The uncertainty of this statement is striking. Between the and-ors and the "may influence," one is compelled to ask if any science went into it or if it was created more for political expediency. Keating et al quote Dr. Craig Nelson's observation that "clinical studies of the effectiveness of spinal manipulation are conducted and reported without reference to the presence or absence or even the existence of subluxations."  In other words, research has not focused on defining and identifying the vertebral subluxation. This mischievous sprite does not exist in the same sense that a bacterium or virus - or a chemical compound or a subatomic particle, for that matter - are known to exist. Thus, clinical studies designed to purportedly prove the notion that the presence of vertebral subluxations leads to disease and that their correction by spinal adjustments improves and maintains health neglect the fundamentals necessary to perform the research in the first place. In order to do research, the definition of subluxation must be reduced to something that can at least be recognized and mutually agreed upon by researchers and clinicians alike such as pain produced by spinal palpation (i.e., manual examination), muscle spasm, x-rays demonstrating vertebral misalignments, and vertebral motion restrictions. (Among these and other findings, only palpatory pain has a sufficiently high degree of interexaminer reliability, i.e., agreement between examiners.) These factors could comprise some elements of a subluxation, but to state that they singularly or in combination indicate the presence of subluxation brings to mind the parable of the blind men and the elephant, each one examining a different part and claiming knowledge of the whole.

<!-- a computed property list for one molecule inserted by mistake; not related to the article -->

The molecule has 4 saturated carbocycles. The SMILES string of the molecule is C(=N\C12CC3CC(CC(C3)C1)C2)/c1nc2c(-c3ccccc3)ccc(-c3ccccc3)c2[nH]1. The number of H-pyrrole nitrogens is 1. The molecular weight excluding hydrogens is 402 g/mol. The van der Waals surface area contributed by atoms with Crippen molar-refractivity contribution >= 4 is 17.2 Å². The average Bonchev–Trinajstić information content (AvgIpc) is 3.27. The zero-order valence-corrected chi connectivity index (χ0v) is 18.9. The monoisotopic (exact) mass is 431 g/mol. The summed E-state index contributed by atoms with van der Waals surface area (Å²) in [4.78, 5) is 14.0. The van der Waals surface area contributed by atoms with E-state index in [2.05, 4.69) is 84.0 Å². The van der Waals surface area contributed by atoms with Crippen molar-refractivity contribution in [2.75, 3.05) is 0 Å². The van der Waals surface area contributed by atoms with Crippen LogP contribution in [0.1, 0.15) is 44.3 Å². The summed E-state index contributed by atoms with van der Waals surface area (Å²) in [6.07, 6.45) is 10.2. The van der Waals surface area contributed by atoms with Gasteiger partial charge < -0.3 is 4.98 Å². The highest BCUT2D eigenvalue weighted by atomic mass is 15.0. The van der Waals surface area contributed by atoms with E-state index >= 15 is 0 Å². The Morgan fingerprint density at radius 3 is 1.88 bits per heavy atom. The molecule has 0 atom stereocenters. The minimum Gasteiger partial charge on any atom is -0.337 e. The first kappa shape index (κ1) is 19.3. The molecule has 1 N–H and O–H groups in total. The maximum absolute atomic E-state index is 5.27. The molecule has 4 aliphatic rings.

I can't say it any better than the authors of Subluxation: Dogma or Science? so I'll conclude with another quote: